Electronic retinal implants that can help certain visually impaired people see better are getting closer to reality with a new MIT prototype (PDF).
Engineered eyes a la Blade Runner remain a long way off. But by replacing the function of retinal cells, the implants could help provide a degree of basic vision to those afflicted with retinitis pigmentosa or age-related macular degeneration, major causes of blindness.
Users would wear special glasses fitted with a small camera that relays image data to a titanium-encased chip mounted on the outside surface of the eyeball. The chip would then fire an electrode array under the retina to stimulate the optic nerve. The glasses would also wirelessly transmit power to coils surrounding the eyeball.
MIT has been working on retinal implants for 20 years as part of the Boston Retinal Implant Project. About 10 years ago, researchers tested the electrodes on six blind patients, who reported seeing cloud-like images when stimulated.
MIT scientists led by John Wyatt, an electrical engineering professor, want to test their new prototype on patients within three years.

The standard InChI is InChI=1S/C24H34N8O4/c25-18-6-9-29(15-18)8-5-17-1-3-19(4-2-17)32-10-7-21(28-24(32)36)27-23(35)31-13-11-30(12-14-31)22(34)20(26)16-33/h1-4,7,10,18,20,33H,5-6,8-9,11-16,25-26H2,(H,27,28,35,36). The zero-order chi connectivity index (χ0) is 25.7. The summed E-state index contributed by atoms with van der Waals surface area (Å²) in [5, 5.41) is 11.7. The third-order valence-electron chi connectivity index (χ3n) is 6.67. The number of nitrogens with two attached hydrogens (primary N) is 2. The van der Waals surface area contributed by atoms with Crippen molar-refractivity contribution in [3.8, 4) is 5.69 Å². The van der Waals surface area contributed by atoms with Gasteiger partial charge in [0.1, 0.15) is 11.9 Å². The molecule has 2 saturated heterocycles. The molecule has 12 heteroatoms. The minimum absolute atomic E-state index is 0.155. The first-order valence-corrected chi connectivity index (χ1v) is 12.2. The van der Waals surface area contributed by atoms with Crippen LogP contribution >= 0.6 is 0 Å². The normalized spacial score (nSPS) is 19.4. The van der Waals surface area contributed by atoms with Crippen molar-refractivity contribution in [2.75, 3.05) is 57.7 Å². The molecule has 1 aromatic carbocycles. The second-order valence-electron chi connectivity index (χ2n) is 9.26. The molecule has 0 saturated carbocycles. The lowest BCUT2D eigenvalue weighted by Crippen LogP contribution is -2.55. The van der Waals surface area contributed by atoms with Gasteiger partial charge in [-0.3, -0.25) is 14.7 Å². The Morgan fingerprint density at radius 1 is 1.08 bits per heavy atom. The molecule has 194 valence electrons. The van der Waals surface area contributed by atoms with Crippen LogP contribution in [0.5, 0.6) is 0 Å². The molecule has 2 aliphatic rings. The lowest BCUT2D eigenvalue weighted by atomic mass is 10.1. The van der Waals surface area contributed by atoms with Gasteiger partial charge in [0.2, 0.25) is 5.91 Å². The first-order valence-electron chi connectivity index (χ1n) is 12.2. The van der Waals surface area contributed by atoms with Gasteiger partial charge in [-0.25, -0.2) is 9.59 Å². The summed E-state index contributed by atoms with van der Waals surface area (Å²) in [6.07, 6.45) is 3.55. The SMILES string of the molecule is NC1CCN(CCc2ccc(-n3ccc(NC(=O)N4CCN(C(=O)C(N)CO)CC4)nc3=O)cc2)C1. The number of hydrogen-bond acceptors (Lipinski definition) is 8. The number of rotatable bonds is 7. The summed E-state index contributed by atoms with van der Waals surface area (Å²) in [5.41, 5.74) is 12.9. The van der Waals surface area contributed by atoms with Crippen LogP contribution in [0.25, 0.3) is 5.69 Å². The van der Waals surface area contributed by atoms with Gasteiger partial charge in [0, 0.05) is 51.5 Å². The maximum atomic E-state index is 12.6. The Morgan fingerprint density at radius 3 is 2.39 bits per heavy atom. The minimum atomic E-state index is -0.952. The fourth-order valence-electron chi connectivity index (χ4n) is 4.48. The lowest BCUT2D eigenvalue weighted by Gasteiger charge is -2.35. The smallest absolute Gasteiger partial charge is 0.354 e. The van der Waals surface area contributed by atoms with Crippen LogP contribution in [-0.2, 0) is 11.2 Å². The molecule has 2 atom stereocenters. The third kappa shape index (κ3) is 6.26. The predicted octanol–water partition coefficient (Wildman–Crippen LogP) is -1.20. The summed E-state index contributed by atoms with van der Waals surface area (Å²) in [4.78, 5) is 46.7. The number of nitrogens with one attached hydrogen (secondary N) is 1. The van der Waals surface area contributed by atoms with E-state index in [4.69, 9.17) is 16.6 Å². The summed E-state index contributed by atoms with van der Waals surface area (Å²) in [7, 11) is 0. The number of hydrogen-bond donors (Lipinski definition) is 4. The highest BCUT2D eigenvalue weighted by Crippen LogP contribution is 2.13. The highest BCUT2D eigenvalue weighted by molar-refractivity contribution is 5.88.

The implants have been successfully placed in pigs for as long as 10 months without damage to the electronics, according to MIT.
About 20 teams worldwide are working to realize the dream of eye implants that could work as well as cochlear implants for the hearing-impaired. But the delicate structures of the eye, as well as engineering challenges, have made for slow progress.
"To create a bionic eye is equivalent to trying to create a television as compared with a radio," Nigel Lovell, a professor at the University of New South Wales collaborating with Australian groups to create a bionic eye, says in this video. "It's orders of magnitude more complex."
One issue researchers must tackle is where to place the electrodes. The Australian group would place them on top of the retina, while MIT's approach is to place them beneath the retina. MIT says that reduces the risk of retinal tearing and requires less invasive surgery.
What might early bionic vision look like? Very low-res.… Read more